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Lowering the Domestic Political Cost of Humanitarian Intervention

Curtis Bradley
Wednesday, April 27, 2011, 12:10 PM
I have recently blogged about two issues:  whether congressional authorization is required as a constitutional matter for U.S.

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I have recently blogged about two issues:  whether congressional authorization is required as a constitutional matter for U.S. involvement in military operations such as the one in Libya, see here and here, and whether modern technology (such as unmanned drones) is making it easier to avoid thinking about the human cost of warfare, see here. These two issues are connected when it comes to humanitarian intervention.  Many of those who support such intervention would typically also be concerned about presidential unilateralism in the use of force, and about the dehumanizing effect of modern warfare.  They appear to have relaxed these concerns in the context of humanitarian intervention.  Ken Anderson makes this observation with respect to the use of drones – see here. In the past, one of the central obstacles to greater U.S. participation in humanitarian intervention has been the domestic political cost.  The American public appears to have little enthusiasm for suffering casualties in support of operations that have no direct connection to U.S. security, something illustrated by the U.S. withdrawal from Somalia following the Black Hawk Down episode in 1993. Bypassing Congress, and using technology that substantially lowers the risk of U.S. casualties, may make it substantially easier for the United States to use force abroad for humanitarian purposes.  It is not surprising, therefore, that supporters of this type of intervention have shifted their positions somewhat, now that they have a presidential administration that shares their view of the proper use of military force. To be sure, even with this lowering of the domestic political cost, U.S. involvement is likely to be highly selective and ad hoc, helping some oppressed peoples and ignoring others.  The difference between the way that the United States has responded to the situations in Libya and Syria recently is a good example.  I don’t see this as a dispositive objection.  American foreign policy is always selective and ad hoc, both because it reflects a mix of idealism and pragmatism, and because the cost-benefit tradeoffs vary so much depending on context.  Supporters of humanitarian intervention can correctly note that it is better to do some good, even if inconsistently, than to do no good at all. Nevertheless, I want to suggest that, even for proponents of humanitarian intervention, there are reasons to question whether lowering the domestic political cost of the use of force for humanitarian purposes is an unequivocally good development.  Most significantly, a shift in this direction requires a substantial faith in the wisdom and motivations of the Executive Branch.  If liberals abstract away from Obama, they may start to question this faith.  For example, the United States has a long history of claiming that its military and covert operations in Latin America were for humanitarian purposes. In addition, there is a significant danger that what starts as a limited intervention will escalate into something that goes beyond preventing a humanitarian disaster.  The Libya operation was initially sold as a “no-fly zone” to help equalize the combat situation between Qaddafi’s forces and the rebels.  Once the United States became involved, however, the Obama Administration appeared to realize that anything short of a rebel success is likely to be viewed as a foreign policy failure, and the operation has steadily broadened in scope, see here.  Humanitarian intervention is morphing into regime change. Finally, the United States’ belief in itself as a trustworthy police officer is unlikely to be shared by much of the rest of the world.  Even when the United States acts under the auspices of the Security Council or NATO, these operations will be perceived by many as another iteration of U.S. and Western hubris and imperialism.  The resulting resentment and potential backlash are difficult to measure, but they create additional hidden costs that may be appreciable in the long run.  The possibility of such costs does not mean the United States should avoid engaging in humanitarian intervention, but it suggests the need for more domestic political deliberation, not less.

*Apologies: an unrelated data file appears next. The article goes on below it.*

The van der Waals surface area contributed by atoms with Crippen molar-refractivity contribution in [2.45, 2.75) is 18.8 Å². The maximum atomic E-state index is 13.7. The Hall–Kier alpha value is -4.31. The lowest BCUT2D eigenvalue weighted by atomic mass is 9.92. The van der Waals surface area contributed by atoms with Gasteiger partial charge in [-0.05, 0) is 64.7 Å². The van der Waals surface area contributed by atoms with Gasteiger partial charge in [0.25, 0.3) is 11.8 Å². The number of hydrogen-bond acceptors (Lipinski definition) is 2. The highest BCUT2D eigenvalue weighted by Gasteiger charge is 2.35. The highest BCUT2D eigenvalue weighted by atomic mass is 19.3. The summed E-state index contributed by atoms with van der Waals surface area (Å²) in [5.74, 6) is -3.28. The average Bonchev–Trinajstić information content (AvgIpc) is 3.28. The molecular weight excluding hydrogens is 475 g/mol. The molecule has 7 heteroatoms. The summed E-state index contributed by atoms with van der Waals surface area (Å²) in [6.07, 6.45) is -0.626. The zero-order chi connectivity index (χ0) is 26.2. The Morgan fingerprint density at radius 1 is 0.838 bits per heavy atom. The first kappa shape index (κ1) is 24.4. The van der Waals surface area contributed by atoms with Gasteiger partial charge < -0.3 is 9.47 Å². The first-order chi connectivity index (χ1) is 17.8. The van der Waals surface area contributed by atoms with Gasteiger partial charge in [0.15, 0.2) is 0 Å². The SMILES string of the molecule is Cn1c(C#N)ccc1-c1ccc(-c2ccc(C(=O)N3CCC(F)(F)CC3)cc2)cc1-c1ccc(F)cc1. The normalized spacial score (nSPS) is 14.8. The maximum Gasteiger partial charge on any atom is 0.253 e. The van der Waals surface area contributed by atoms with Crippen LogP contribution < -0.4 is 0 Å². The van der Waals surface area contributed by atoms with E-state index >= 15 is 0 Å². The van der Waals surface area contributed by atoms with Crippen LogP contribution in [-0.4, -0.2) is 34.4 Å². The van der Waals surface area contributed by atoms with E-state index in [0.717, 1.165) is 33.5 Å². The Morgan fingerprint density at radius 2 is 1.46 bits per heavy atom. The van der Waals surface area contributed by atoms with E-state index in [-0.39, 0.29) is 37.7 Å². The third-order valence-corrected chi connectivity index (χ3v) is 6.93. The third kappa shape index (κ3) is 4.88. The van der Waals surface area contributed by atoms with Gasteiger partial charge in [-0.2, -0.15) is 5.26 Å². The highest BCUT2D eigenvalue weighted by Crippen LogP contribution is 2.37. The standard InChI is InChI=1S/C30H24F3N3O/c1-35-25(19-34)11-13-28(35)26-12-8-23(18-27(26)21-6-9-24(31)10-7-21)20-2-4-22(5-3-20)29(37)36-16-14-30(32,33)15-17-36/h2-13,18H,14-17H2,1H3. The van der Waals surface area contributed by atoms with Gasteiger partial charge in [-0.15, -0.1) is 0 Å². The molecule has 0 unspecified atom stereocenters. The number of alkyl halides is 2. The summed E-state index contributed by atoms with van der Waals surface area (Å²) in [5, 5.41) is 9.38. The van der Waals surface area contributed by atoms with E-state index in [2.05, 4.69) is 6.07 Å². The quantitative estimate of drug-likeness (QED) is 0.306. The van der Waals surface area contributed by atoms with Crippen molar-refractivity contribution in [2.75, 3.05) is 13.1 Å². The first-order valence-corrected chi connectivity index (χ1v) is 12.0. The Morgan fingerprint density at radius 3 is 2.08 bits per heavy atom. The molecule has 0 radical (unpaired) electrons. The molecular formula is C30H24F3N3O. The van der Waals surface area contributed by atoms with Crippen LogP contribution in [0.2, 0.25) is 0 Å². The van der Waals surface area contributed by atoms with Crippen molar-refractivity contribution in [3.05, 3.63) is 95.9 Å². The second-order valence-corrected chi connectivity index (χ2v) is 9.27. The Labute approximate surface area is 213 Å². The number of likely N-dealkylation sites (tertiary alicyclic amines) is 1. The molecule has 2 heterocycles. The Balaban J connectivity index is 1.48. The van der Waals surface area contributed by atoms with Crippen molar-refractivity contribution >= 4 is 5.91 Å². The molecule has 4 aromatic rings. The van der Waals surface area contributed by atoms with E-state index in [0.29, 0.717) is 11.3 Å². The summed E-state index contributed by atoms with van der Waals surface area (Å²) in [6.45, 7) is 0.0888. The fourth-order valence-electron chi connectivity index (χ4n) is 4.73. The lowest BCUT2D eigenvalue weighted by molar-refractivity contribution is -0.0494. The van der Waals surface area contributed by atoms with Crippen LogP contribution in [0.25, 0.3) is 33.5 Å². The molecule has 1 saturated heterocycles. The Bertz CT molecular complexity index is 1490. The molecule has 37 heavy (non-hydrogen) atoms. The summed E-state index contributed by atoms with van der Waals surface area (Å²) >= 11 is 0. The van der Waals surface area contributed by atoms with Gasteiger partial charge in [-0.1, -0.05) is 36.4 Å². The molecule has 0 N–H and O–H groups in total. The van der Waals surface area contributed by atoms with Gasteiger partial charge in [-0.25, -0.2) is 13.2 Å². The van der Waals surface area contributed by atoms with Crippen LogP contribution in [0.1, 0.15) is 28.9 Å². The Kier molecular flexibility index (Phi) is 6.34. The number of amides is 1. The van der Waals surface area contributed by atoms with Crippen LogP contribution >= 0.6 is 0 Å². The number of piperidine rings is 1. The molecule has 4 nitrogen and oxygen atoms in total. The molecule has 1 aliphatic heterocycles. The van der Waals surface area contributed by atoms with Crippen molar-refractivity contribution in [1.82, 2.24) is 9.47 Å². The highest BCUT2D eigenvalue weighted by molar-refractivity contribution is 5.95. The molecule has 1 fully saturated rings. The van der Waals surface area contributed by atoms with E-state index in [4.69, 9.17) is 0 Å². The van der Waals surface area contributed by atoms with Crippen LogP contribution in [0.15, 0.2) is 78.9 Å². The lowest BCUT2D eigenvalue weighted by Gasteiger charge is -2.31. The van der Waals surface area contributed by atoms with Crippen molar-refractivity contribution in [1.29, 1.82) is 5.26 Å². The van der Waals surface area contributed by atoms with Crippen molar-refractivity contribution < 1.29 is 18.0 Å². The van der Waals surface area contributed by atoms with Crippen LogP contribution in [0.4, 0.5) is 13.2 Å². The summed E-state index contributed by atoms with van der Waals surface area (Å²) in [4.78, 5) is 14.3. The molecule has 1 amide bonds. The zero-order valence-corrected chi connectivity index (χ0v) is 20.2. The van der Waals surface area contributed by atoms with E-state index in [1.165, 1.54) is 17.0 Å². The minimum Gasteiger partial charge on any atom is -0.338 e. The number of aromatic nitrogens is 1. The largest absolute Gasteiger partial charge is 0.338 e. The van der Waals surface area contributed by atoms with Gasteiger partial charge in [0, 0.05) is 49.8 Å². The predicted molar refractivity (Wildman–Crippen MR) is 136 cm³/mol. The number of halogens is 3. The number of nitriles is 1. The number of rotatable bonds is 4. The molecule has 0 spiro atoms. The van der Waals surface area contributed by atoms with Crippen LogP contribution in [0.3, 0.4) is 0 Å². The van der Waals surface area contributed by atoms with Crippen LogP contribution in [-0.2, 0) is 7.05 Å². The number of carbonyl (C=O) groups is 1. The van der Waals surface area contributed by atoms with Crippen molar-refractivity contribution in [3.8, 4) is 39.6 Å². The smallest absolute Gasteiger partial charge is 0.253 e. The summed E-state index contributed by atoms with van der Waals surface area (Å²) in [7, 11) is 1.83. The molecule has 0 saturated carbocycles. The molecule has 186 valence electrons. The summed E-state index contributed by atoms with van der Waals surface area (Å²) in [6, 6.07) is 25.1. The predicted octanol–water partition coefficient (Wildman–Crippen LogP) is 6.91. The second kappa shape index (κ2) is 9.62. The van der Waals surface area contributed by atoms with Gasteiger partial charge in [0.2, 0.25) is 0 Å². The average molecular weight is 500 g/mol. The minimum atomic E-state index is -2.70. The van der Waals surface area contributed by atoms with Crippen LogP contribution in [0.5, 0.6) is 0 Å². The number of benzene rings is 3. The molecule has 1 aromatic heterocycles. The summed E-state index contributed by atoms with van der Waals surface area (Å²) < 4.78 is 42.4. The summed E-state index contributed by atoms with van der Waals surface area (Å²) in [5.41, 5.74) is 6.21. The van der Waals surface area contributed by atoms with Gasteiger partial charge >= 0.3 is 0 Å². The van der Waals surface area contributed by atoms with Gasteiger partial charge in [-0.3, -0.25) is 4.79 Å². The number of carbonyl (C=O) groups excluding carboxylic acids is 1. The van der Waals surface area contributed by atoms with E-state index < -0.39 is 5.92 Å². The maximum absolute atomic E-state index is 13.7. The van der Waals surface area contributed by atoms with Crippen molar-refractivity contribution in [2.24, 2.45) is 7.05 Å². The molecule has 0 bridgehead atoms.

Curtis Bradley is the Allen M. Singer Professor at the University of Chicago Law School. His courses include Foreign Relations Law and Federal Courts. He joined the Chicago faculty in 2021, after having taught for many years at Duke Law School. He has served as Counselor on International Law in the Legal Adviser’s Office of the U.S. State Department and as a Reporter for the Restatement of Foreign Relations.

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